|>>|| No. 43140
You say that I think people are "shallow"; I say that people all have a basic set of Maslowian needs that are easy to identify and fulfil if you aren't preoccupied with your own needs. You say that I'm a manipulative nice guy; I say that you should make a conscious effort to sort yourself out and be the kind of person who can give unconditionally because you don't need anything in return, or at least the kind of person who understands their needs well enough to be candid about them.
Most of the apparent complexity and difficulty of relationships is just the fact that we don't engage honestly, because we invest far more effort in shielding our vulnerabilities than actually addressing them. We're playing poker when we could be playing snap, not just because we're too scared to let anyone see our cards but because we're too scared to even look at our own cards. Sincerely figuring yourself out isn't very difficult in a purely practical sense, but it's incredibly painful and the prospect is sufficiently frightening that most people would rather do anything else and will believe anything that allows them to avoid it.
I'd like to dig deeper, but there's not really a great deal I can add if you aren't inclined to actually say why you think I'm wrong.
>I am, arguably, one of those Nice Guys: when I meet a woman, I respect her too much to put her in the awkward position of having to reject me. I would never be so selfish. I recognise that she isn't interested and I don't push it.
I don't think you're being honest with that assessment. It's not that you respect her too much, because you're still half-trying to get into her knickers. You call it respect, but it's really just a defence mechanism against shame. If you actually respected her and respected yourself, you'd be willing to say "I fancy you, but if you don't fancy me then we're still cool" and she'd believe you. You aren't putting her in a position where she doesn't have to reject you, you're putting yourself in a position where you don't have to suffer rejection.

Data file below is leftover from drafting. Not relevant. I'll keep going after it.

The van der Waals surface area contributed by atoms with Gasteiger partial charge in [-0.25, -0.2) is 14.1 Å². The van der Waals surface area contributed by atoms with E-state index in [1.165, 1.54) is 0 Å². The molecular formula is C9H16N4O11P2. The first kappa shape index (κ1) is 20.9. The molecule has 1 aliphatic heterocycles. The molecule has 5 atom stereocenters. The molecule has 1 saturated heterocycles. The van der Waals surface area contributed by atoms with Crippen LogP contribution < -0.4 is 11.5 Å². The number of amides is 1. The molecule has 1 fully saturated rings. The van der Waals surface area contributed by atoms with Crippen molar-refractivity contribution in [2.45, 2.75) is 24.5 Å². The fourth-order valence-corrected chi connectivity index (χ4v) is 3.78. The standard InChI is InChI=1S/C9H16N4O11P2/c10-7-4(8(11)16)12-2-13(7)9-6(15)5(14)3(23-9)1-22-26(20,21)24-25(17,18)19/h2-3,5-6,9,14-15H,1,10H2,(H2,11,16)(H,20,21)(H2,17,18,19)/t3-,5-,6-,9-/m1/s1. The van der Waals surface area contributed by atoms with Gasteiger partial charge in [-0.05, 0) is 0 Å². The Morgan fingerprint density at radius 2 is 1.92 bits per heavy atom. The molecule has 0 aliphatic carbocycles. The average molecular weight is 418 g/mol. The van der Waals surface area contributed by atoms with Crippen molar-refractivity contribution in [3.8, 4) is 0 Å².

You don't want to make a move and you don't want to move on, because the limbo of not knowing is more comfortable; you aren't actually fulfilled by it, but at least you have the comfort of being able to imagine what could be. When you interact with her, the thoughts that preoccupy you aren't thoughts about her, they're thoughts about yourself. She isn't really involved, she's just a prop in your own psychodrama and on some level she's fully aware of it. If she thought that you were only interested in her for sex, that would actually be an improvement, because there's at least a possibility that she would be excited by that. You want to fuck her, but only as a means to an end - it's not the sex you really want, it's the validation.
>The other poster's advice is to just not be lonely and pathetic any more, which isn't necessarily the fix I'm after, but it's undeniably more accurate and better advice.
If you're going to be lonely, then you can at least not be pathetic about it. Loneliness is self-perpetuating, mostly because we're so scared of anyone finding out that we're lonely. We do silly and self-defeating things because of the shame, because we don't even want to admit to ourselves that we're lonely. If you can start admitting to yourself and others that you feel lonely, it gradually becomes less shameful and moves towards being a value-neutral need like hunger or thirst or fatigue.
Once that shame has started to dissipate, you can start to examine what you're feeling without being blinded by the intensity of it. You can start to see that "lonely" is bundled up with a bunch of other negative emotions, mainly clustered around a sense of inferiority and inadequacy. "Loneliness" is a pull towards others, but it is just as often a push away from having to spend time with your own thoughts. The fear of rejection isn't really the fear of hearing the word "no", it's the fear of having your negative self-beliefs confirmed by someone else. That is, of course, completely irrational - "I don't fancy you" doesn't in any way imply "you are a worthless toad who no-one could ever want" - but it's hard to see the difference when you're consumed by shame.
The approval of others can temporarily assuage those feelings, but it's a temporary and fickle salve. It's no substitute for the sustained and concentrated work of self-forgiveness, self-compassion and self-acceptance. Sitting with your negative thoughts and beliefs and observing them without judgement is painful, but it's the good kind of pain that comes after a long run, it's the kind of pain that is a stimulus for growth. Pushing those thoughts away is temporarily more comfortable, but it only gives them an undeserved power.
Remind me to never say "I don't want to turn this into /emo/", because it's a jinx.